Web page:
Advice & Planning

Local Caterers Weigh in on Catering Your Wedding Meal to a Dietary Restriction

If you happen to find yourself with a food allergy or following a special diet but don’t want to be the odd-man-out at your own wedding, fear not. Dallas caterers are ready and willing to meet your needs.

We talked to two local catering groups and one cake company about creating an entire wedding meal based around dietary restrictions—and for them, it’s a piece of (gluten-free) cake.

The Main Course

Have you ever catered a wedding meal to one specific diet?

Krista Nabors, Culinary Art Catering: I have. I’ve had a couple recently in the last couple of years that wanted to have a paleo-friendly event. Those are pretty easy to do because both keto and paleo are usually meat, vegetables, and a fat of some sort. I’ve done some keto-friendly options, and what they would do is have a sauce on the side that maybe wasn’t keto so their guests could add that to the order, but most of the menu items were still keto or paleo.

Lauren Twichell, Wolfgang Puck Catering: Yes, quite a few times now. Recently, I did a wedding that was entirely vegan, which was really interesting. It was a 350-person wedding, and it was a multicultural wedding as well. The bride practiced kosher, so we already didn’t have shellfish or pork, and the couple lives a vegan lifestyle, so we just went ahead and made the entire wedding vegan. Then we also made it gluten free. We wrote the most amazing menu. It had a little bit of Indian flare, but it was not totally Indian food. It was delicious. I would become vegan if my chef cooked this for me every day.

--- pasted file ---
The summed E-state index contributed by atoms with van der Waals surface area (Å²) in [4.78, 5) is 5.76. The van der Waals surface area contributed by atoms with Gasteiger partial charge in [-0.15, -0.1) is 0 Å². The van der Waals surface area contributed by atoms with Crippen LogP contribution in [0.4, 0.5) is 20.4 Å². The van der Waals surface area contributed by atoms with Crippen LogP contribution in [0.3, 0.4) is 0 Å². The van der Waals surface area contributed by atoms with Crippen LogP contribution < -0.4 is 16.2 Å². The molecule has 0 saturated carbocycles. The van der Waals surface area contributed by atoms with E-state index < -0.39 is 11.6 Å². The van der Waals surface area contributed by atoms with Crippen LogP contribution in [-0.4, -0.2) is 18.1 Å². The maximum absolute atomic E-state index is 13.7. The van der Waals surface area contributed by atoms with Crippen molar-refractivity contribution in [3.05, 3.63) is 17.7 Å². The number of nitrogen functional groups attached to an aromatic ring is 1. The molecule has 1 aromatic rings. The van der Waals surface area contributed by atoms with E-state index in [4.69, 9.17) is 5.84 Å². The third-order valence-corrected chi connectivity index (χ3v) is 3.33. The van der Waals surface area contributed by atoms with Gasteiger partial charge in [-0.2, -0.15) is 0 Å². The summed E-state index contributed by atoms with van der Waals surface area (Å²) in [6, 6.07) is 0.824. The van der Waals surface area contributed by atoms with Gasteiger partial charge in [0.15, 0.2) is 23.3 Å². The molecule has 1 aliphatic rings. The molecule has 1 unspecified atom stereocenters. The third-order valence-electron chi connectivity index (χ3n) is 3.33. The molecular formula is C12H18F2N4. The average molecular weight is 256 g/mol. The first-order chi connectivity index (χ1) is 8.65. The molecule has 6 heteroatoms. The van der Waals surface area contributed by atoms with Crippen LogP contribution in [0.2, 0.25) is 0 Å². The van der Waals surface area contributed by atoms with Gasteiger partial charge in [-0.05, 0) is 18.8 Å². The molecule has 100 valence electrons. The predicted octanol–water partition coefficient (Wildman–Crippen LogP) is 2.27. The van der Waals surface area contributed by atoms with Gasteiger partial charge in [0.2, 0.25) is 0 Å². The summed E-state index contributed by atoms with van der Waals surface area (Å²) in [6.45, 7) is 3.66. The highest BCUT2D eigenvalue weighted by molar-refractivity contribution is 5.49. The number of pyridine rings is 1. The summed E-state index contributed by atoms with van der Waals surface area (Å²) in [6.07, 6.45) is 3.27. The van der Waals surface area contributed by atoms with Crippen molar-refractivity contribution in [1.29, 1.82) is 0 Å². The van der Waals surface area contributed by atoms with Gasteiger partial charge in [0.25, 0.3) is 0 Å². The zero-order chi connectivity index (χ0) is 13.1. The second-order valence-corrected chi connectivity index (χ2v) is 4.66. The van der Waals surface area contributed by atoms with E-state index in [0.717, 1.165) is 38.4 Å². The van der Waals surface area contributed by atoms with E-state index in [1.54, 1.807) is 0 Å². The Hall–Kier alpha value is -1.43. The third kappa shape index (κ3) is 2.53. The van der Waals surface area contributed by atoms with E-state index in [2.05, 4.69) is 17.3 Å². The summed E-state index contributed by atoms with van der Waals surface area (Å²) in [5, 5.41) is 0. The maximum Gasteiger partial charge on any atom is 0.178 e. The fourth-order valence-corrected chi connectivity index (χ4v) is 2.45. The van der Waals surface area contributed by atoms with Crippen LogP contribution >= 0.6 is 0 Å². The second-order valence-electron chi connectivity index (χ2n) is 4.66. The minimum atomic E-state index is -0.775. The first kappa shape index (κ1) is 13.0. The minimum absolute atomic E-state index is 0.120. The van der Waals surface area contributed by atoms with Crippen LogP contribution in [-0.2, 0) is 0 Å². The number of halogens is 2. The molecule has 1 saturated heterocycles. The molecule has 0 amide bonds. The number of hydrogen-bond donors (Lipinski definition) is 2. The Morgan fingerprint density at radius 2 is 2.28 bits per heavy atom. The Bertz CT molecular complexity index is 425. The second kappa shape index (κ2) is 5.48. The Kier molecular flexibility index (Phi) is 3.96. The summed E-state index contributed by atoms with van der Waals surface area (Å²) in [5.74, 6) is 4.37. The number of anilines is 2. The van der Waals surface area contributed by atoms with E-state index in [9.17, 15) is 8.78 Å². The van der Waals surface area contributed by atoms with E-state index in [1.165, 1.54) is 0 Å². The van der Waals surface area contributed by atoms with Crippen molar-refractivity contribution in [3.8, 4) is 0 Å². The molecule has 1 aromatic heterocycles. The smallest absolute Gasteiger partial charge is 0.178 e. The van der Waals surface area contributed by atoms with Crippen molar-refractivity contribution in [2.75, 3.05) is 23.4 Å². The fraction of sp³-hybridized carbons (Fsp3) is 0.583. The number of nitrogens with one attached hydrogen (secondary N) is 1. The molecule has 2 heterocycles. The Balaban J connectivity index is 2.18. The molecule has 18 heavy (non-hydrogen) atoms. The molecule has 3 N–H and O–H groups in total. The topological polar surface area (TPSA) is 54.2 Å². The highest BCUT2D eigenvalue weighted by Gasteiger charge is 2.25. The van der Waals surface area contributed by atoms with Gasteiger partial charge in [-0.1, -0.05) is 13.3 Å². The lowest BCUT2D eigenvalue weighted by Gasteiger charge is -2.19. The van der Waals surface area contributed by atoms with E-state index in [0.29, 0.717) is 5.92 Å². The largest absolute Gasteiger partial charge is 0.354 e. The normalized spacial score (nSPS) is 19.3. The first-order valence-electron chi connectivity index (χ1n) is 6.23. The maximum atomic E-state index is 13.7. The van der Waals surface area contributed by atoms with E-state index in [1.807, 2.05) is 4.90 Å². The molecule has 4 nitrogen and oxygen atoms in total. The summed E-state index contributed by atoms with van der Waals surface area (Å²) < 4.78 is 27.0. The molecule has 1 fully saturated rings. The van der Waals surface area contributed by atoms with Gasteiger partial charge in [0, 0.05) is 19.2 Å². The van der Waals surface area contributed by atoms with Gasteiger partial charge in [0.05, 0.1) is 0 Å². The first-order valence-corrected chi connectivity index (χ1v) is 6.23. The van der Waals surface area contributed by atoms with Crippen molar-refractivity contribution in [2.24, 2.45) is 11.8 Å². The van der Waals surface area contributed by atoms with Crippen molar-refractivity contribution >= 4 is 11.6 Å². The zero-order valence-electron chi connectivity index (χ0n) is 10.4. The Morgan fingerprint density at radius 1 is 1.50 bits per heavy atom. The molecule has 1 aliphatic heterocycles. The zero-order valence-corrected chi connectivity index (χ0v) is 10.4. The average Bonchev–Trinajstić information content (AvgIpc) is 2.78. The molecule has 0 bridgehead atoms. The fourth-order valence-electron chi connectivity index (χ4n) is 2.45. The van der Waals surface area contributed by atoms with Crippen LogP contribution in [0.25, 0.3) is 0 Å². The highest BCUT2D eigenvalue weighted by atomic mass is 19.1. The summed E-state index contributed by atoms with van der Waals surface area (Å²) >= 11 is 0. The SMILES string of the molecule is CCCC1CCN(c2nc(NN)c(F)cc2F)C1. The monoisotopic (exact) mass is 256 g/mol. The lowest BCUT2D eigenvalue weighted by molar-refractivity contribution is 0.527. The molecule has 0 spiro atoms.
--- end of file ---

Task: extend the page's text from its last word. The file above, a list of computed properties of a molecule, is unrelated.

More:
Because you have had a couple of weddings with brides who follow specific food plans, has that prompted you to create a menu outline that others could use if they also want to do a dinner catered to a restriction?

KN: Some of the standard menus already include options that fall in the paleo-friendly category, like the bone-in roasted chicken. It would include their salad and their choice of vegetable, and then a starch. Maybe if it has whipped potatoes, we would offer sweet potatoes or something else that would suit the specific style.

It is kind of customized. We haven’t put a paleo menu on our full menu packet just because it’s not an everyday thing, but that’s something that we get a lot of requests for. I have girls come and want an all-vegetarian wedding, and I encourage them to think about how we can also incorporate some items that can please everyone, but also give you and your vegetarian friends plenty of options, as well.

LT: Some of the items that we already have created fall within those dietary restrictions, but we do not have a specific vegan or vegetarian menu. However, I do have our chefs create seasonal vegan options. So it is not as extensive as our core set of menus, but seasonally, they’re writing new menu items that are options. Also, our core menus really do have a lot of options that fall in the categories already.